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July 8, 2024 Politics & Policy

Here’s how the special legislative session will impact businesses

HBJ FILE PHOTO The state Capitol with downtown Hartford in the background.

Most of the attention on the General Assembly’s late June special session focused on lawmakers granting the South Central Connecticut Regional Water Authority the ability to purchase Bridgeport-based Aquarion Water Co.

But there were several other components of a more than 100-page bill, which was passed by both chambers, that will impact businesses.

The special session’s initial goal was to address fixes to the car tax that lawmakers say were needed to prevent a potential tax increase in October. The changes continue to classify commercial vehicles as motor vehicles and clarify that municipalities are allowed to establish motor vehicle mill rates that are lower than mill rates on real and personal property, other than cars or trucks.

Another part of Senate Bill 501 gives the South Central Connecticut Regional Water Authority the ability to bid on and potentially acquire Aquarion, which was put up for sale by Eversource Energy earlier this year. That measure drew criticism from Senate Republicans, who argued the proposal should have had a public hearing before being included in the special session.

Lawmakers also banned school construction project managers from self-performing subcontracting work, and changed the formula for calculating an annual assessment paid by domestic insurers and HMOs. That assessment helps fund the budgets of state regulatory agencies, including the Insurance Department, Office of the Healthcare Advocate and Office of Health Strategy.

Here’s a look at several other parts of the special session bill that will impact Connecticut businesses.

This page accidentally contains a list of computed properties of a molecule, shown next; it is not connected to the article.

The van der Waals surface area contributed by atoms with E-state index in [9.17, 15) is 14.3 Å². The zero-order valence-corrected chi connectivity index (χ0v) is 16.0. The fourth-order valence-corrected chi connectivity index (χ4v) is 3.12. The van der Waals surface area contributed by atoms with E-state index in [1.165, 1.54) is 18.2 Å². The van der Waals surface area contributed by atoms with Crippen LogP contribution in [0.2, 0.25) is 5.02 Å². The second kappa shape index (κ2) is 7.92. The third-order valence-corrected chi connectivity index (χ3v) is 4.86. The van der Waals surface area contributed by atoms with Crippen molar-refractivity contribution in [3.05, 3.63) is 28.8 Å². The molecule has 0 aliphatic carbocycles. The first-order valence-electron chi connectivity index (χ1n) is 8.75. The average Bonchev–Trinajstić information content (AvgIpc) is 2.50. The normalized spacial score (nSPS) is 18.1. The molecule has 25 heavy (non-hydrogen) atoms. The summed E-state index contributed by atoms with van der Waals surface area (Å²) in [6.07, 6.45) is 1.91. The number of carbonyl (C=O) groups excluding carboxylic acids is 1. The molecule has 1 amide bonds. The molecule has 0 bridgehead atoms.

State Historic Preservation Office reforms

Last year, the legislature created a working group to assess the State Historic Preservation Office’s role in approving tax credits and grants for the redevelopment of historic properties. The working group was created due to complaints by some developers and municipal officials who say the decision-making process by SHPO is sometimes too burdensome and unpredictable, and can significantly delay or even block economic development projects.

Senate Bill 501 lays out new rules and timelines for SHPO’s evaluation of state-funded redevelopments. Under the changes, SHPO will have just 30 days to make an initial determination of a project’s impact on “historic structures and landmarks” and, if possible, propose a “feasible alternative” the developer could pursue to avoid the impact.

If there’s no alternative, SHPO would have to propose a mitigation plan within the next 15 days.

All of SHPO’s determinations will need to be provided to the developer in writing, and it will have to make public all its determinations on an annual basis. Developers will also have the option, within 15 days, to request the Department of Economic and Community Development commissioner’s review of any SHPO determination — and the commissioner would have 30 days to do so.

New bank charters

Another part of the special session bill aims to attract new types of banks to Connecticut, but mainly includes a name change for a certain charter. Under the change, uninsured banks are now called “innovation banks.”

Such banks tend to be financial technology companies, and they are allowed to accept and hold non-retail deposits. The bill, for the first time, also gives innovation banks the ability to accept non-retail deposits that are eligible for Federal Deposit Insurance Corp. insurance. That previously wasn’t allowed.

Over the past year, several fintechs have applied for the bank charter, and Banking Commissioner Jorge Perez said he views innovation banks as an economic growth opportunity for the state.

Interest payment relief

The bill also exempts businesses and nonprofits from paying interest on underpayments of corporation business, pass-through entity and personal income taxes if the underpayment was due to an amended return filing required by Internal Revenue Service guidance on the federal employee retention credit.

It requires the state Department of Revenue Services to treat any interest already paid on these underpayments as an overpayment and refund it to taxpayers without interest.

The federal employee retention credit is a refundable credit against employment taxes that was created for eligible businesses that continued paying employees during the COVID-19 pandemic.

A CT Mirror report was used in this story.

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